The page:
As seen in the students’ choice of texts, and their own writing on each book, we espouse a rich and analytical approach to writing on dress. We aim to push the discipline’s boundaries and consider dress as image, object, text and idea. Our publications attest to this, and to our status as the only History of Dress department with such a long and illustrious history. We want to show why good writing matters to thinking about and understanding dress.Categories: Commentary | Tags: 500 years of dress, Aileen Ribeiro, courtauld institute of art, Fashion, fashion books, history of art, History of Dress, Judith Clark, rebecca arnold, stella mary newton | Comments Off
One of the most powerful and memorable chapters I read as part of the History of Dress MA course was Kitty Hauser’s ‘The Fingerprint of the Second Skin’ (2005), in which she describes a series of bombings and robberies that took place in 1996 in the Spokane area of Washington. What was remarkable about this case was that the culprit was identified by his clothes: the seams and hems on their jeans showed patterns of wear and fade that were so distinct to the wearer that they acted almost like his fingerprint at the crime scene, allowing the detectives to eventually identify him.
Hauser’s article claims that each person’s clothes bear the imprint of the body of the wearer, becoming a second unique ‘fingerprint.’ However, it is not only the trace of the wearer that is visible on a garment. Clothing does not gain individuating features only from the consumer; the mark of the maker is also present. Visible traces of the creator’s hands can be seen in the structure of each garment, especially along seams and hems, where the subtle differences in the way they work the sewing machines will result in tensions building up in the material. Each piece is not a tabula rasa, it is already a highly personalized record of the maker long before it is worn.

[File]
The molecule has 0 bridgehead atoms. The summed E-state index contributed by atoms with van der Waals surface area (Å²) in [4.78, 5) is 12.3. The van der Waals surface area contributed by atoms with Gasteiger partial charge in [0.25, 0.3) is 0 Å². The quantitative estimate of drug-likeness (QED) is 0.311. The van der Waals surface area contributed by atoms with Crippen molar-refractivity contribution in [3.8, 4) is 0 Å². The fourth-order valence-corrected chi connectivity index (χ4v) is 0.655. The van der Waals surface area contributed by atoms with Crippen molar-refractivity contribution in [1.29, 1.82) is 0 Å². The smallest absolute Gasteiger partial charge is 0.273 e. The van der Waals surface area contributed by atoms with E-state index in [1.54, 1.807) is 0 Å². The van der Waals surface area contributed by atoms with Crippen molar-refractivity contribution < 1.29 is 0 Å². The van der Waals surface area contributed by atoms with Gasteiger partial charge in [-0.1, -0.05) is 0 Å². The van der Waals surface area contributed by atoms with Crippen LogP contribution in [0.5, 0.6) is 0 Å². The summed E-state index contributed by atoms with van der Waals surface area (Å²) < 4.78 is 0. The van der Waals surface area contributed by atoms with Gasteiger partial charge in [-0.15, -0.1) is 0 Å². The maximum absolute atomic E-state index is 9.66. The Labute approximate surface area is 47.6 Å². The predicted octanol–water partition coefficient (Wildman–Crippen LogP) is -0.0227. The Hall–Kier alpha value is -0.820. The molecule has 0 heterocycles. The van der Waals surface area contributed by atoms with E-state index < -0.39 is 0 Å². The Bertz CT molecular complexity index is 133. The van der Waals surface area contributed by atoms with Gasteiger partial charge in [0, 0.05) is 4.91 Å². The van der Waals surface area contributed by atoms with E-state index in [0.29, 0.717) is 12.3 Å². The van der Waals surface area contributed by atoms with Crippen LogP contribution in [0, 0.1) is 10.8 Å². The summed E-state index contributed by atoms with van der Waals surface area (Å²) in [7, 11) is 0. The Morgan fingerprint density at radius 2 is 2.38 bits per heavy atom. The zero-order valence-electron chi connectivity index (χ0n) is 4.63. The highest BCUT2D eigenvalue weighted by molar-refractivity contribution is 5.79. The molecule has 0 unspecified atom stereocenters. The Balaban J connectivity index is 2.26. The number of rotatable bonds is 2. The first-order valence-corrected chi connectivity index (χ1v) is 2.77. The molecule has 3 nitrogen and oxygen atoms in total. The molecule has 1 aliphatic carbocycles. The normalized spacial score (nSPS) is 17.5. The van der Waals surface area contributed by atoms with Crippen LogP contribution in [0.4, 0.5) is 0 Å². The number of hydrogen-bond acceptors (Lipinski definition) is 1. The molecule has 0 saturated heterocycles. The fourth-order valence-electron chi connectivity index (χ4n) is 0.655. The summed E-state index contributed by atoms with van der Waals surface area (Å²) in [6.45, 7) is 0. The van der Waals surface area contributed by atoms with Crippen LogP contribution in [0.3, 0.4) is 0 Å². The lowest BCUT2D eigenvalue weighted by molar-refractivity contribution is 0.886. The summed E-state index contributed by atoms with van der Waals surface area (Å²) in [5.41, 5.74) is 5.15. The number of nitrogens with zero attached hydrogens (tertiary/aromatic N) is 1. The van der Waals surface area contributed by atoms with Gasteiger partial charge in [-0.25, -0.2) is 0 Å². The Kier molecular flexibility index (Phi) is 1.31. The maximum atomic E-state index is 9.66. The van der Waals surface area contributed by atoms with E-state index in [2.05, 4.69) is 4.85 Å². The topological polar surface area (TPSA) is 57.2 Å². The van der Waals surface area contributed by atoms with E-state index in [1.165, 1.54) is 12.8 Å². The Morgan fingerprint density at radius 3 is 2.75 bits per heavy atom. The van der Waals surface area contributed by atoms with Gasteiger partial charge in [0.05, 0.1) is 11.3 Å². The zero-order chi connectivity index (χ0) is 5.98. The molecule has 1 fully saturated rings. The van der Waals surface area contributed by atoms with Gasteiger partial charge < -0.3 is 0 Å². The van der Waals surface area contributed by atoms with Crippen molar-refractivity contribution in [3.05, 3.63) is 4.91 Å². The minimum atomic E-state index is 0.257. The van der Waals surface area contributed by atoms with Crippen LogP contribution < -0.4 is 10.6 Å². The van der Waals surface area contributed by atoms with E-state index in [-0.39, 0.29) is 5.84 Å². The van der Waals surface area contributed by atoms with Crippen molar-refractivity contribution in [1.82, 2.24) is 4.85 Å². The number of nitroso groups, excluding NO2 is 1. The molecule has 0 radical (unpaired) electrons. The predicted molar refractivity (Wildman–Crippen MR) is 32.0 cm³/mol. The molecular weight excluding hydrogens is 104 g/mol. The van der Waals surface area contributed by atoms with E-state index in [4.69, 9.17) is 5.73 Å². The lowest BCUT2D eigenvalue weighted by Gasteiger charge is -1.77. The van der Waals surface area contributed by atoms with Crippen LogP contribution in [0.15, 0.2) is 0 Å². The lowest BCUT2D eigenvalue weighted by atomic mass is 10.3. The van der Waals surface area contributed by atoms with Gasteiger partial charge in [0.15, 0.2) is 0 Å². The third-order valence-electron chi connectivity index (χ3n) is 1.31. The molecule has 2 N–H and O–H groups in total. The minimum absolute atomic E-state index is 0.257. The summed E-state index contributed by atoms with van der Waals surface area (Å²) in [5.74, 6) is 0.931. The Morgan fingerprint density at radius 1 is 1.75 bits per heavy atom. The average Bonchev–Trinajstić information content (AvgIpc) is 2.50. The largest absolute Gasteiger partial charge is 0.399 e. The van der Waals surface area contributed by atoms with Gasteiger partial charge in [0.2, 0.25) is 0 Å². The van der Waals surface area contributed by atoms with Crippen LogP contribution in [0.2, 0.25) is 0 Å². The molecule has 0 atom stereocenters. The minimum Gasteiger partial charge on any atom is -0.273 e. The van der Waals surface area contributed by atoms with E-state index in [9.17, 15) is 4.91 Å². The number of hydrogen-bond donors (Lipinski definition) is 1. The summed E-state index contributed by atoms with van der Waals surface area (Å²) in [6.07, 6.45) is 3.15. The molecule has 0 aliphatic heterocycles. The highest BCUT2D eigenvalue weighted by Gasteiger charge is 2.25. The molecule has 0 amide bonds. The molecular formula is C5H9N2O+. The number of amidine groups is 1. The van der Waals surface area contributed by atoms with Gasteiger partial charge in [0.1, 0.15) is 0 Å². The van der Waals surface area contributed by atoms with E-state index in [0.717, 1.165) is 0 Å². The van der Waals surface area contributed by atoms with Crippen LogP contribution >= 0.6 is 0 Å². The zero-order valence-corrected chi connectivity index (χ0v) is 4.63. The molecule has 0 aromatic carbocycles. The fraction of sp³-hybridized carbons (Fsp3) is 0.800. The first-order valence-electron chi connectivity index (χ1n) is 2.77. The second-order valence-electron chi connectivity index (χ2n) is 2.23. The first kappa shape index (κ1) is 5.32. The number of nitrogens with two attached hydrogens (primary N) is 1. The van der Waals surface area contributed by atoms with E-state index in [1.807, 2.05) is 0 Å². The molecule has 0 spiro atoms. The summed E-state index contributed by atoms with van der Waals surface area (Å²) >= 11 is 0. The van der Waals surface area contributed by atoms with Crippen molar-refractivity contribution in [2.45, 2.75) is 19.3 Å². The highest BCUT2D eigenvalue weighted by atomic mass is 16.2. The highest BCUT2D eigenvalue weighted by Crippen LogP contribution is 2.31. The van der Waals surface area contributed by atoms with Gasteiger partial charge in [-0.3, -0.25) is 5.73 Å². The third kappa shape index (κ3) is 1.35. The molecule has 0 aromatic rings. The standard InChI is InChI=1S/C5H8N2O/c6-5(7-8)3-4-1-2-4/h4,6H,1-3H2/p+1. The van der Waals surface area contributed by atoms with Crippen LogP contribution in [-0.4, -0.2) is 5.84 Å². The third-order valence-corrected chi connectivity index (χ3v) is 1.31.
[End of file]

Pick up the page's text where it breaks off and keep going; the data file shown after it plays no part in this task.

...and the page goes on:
Hauser’s article seems particularly pertinent in relation to the recent Fashion Revolution Day, which took place on April 24, and was conceived as a way to encourage consumers to be more conscious when making clothing choices and to consider where it has come from. It is especially concerned with raising awareness of the unethical sweatshop conditions that many thousands of people, often women, must endure for hours a day in return for very little pay. It encourages consumers to think about what the human cost of their cheap clothing is.
Last year, I attended a Fashion Revolution Day film screening and panel discussion focusing on the issue of ethical fashion. The film, directed by Mary Nighy and entitled ‘Handmade,’ was awarded silver in the Young Director Category at the Cannes Lions in 2014 and highlights the exact same concept that Hauser discusses. It begins with a scene that will be all too familiar to many fashion conscious women: clothes, accessories and shoes are strewn across the floor of a bathroom, while a girl wrapped in a towel washes her face and then proceeds to get dressed.
But it is not her hands that slip her dress over her back, zip it up, fasten her belt and put in her earrings. Multiple hands of different ages and ethnicities dress this glamorous woman; then, she looks in the mirror, and the faces of these people are revealed. The film ends with the quotation ‘you carry the stories of the people that make your clothes,’ forcing the viewer to be more conscious and curious when purchasing their clothes. As in Hauser’s essay, the dress already carries the identities and memory of the people who made it.
To the consumer, the people who make our clothes are completely anonymous, invisible and silent, however, their mark is all over our most personal objects, and therefore there may be more of a connection between creator and wearer than one might think.
Kitty Hauser, ‘The Fingerprint of the Second Skin,’ in Christopher Breward and Caroline Evans (eds) Fashion and Modernity, (Oxford and New York: Berg, 2005) pp 153-170
Every Tuesday, Wednesday and Friday in June we will be posting the MA and PhD Dress History students’ responses to their chosen texts that constitute our ’500 Years of Dress Historiography’ display, which is currently on show in the Courtauld Institute of Art. The display was created as part of our 50 Years of Dress History at the Courtauld celebrations, and was on display for our conference ‘Women Make Fashion/Fashion Make Women’. The display was a collaboration between the History of Dress department at the Courtauld and the Fashion Museology department at London College of Fashion. We hope you enjoy reading the posts as much as we did the texts and come back to the blog on Wednesday for the first in the series.Categories: Commentary, Fashion Now | Tags: Cannes 2014, Ethical Fashion, Fashion, fashion books, Fashion Film, Fashion Revolution Day, Fingerprint of the Second Skin, Handmade, Kitty Hauser, Maker, Mary Nighy, Wearer | Comments Off
Each month in 2015, we will post an interview with one of our alumni, as part of our celebrations of this year’s auspicious anniversary. The Courtauld’s History of Dress students have gone on to forge careers in a diverse and exciting range of areas. We hope you enjoy reading about their work, and their memories of studying here.
Jennifer Potter, MA (2014)